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United States Patent 7,974,554
Schleusener July 5, 2011

Method for imprinting a recording medium

Abstract

In a method or system for printing of a recording medium, potential images are generated on a potential image carrier. A developer liquid is used that comprises a transparent photo-polymerizable carrier liquid and charged colorant particles. The developer is transported via an applicator roller to the potential image carrier to form a developer film in a developing zone. The developer film adjacent to the potential image carrier comprises the photo-polymerizable carrier liquid enriched with the colorant particles in regions in which potential images are present on the potential image carrier and said photo-polymerizable liquid substantially depleted of said colorant particles in regions in which no potential images are present. The developer film splits at an end of the developing zone into an image film adhering to the potential image carrier comprising the developed potential image and a film adhering to the applicator roller comprising the photo-polymerizable liquid with residual colorant particles. The image film with the developed potential images is transferred from the potential image carrier onto the recording medium such that the colorant particles and a portion of the photo-polymerizable liquid in which the colorant particles are arranged migrates from the image film. The image film is fixed on the recording medium with a radiation such that the colorant particles of the developed potential images are embedded in a solid, transparent polymer mass via photo-polymerization, and otherwise the photo-polymerizable liquid is solidified into a transparent film.


Inventors: Schleusener; Martin (Namborn, DE)
Assignee: Oce Printing Systems GmbH (Poing, DE)
Appl. No.: 10/590,161
Filed: February 24, 2005
PCT Filed: February 24, 2005
PCT No.: PCT/EP2005/001964
371(c)(1),(2),(4) Date: May 24, 2007
PCT Pub. No.: WO2005/083528
PCT Pub. Date: September 09, 2005


Foreign Application Priority Data

Mar 01, 2004 [DE] 10 2004 009 987

Current U.S. Class: 399/231
Current International Class: G03G 15/10 (20060101)
Field of Search: 399/237-239,251,335,336

References Cited

U.S. Patent Documents
4259429 March 1981 Gilliams et al.
5364726 November 1994 Morrison et al.
6539191 March 2003 Itaya
2005/0074260 April 2005 King et al.
Foreign Patent Documents
0 727 720 Dec., 2000 EP
0 756 213 Dec., 2002 EP
04151674 May., 1992 JP
10073997 Mar., 1998 JP
2000198570 Jul., 2000 JP
2003057883 Feb., 2003 JP

Other References

WPI/Derwent XP-002333455-1992-223848. cited by other.

Primary Examiner: Gray; David M
Assistant Examiner: Villaluna; Erika
Attorney, Agent or Firm: Schiff Hardin LLP

Claims



I claim as my invention:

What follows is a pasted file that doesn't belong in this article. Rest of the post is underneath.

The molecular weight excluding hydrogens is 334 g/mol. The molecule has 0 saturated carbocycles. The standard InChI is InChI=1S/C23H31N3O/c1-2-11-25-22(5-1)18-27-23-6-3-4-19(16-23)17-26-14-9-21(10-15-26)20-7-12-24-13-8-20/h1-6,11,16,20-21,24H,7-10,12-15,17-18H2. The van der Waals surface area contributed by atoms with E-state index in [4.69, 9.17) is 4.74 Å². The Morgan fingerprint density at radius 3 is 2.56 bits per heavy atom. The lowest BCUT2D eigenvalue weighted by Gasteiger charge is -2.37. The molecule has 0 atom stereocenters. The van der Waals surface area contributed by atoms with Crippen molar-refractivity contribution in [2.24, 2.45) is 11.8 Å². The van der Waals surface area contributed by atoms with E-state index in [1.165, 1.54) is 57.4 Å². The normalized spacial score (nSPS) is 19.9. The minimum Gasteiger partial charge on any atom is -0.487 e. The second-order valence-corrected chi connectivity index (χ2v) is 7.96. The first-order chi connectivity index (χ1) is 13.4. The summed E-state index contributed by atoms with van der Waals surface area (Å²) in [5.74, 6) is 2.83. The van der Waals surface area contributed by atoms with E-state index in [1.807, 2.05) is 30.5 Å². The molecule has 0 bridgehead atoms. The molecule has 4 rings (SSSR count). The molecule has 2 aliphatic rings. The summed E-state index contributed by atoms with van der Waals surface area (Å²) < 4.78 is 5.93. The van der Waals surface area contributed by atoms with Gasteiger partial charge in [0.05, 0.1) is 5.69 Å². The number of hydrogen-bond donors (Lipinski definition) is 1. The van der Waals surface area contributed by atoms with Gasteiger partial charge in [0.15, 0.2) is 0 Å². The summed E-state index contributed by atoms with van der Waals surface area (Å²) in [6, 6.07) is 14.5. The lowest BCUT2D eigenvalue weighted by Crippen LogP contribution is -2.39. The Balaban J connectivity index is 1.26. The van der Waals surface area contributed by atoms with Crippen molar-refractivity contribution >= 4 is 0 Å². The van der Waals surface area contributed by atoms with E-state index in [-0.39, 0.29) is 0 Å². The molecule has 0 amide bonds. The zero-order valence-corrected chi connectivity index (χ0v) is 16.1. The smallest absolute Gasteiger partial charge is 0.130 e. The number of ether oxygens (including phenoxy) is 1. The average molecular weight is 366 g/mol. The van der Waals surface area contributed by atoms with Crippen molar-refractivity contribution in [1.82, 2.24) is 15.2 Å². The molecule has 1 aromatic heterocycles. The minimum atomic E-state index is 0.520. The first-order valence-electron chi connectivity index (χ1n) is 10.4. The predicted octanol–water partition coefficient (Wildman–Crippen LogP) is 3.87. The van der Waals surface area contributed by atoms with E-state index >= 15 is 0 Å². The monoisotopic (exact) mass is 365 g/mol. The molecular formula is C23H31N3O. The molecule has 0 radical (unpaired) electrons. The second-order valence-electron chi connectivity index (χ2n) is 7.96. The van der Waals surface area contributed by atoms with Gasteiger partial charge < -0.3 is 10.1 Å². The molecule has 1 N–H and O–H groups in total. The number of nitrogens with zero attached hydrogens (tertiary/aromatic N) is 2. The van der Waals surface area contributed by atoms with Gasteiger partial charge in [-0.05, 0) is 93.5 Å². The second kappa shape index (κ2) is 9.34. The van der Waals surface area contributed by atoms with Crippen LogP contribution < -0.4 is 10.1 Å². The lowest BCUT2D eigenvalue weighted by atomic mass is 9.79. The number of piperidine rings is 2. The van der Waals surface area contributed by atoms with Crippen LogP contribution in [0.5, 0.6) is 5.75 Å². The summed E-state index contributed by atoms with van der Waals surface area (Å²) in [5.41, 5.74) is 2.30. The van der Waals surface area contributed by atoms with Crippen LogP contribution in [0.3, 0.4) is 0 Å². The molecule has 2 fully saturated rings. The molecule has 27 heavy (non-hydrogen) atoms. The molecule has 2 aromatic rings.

1. A method for printing of a recording medium, comprising: generating potential images of images to be printed on a potential image carrier; to develop the potential images, using a liquid developer that comprises a transparent photo-polymerizable carrier liquid and charged colorant particles suspended therein; transporting the developer via an applicator roller to the potential image carrier in a quantity that is substantially constant per time and area to form a developer film in a developing zone between the potential image carrier and the applicator roller for development of the images, the developer film adjacent to the potential image carrier comprising said photo-polymerizable carrier liquid enriched with said colorant particles in regions in which potential images are present on the potential image carrier and comprising said photo-polymerizable liquid substantially depleted of said colorant particles in regions in which no potential images are present, the developer film splitting at an end of the developing zone into an image film adhering to the potential image carrier comprising the developed potential images and a film adhering to the applicator roller comprising said photo-polymerizable liquid with residual colorant particles; transferring a portion of the image film with the developed potential images from the potential image carrier onto the recording medium such that the colorant particles and a portion of the photo-polymerizable liquid in which the colorant particles are arranged migrates from the image film; and fixing on the recording medium with a UV radiation a first part of the portion of the image film with the potential images to be developed such that the colorant particles of the developed potential images are embedded in a solid, transparent polymer mass via photo-polymerization, and otherwise the photo-polymerizable liquid in a second part of the portion of the image film without the potential images is solidified into a transparent film.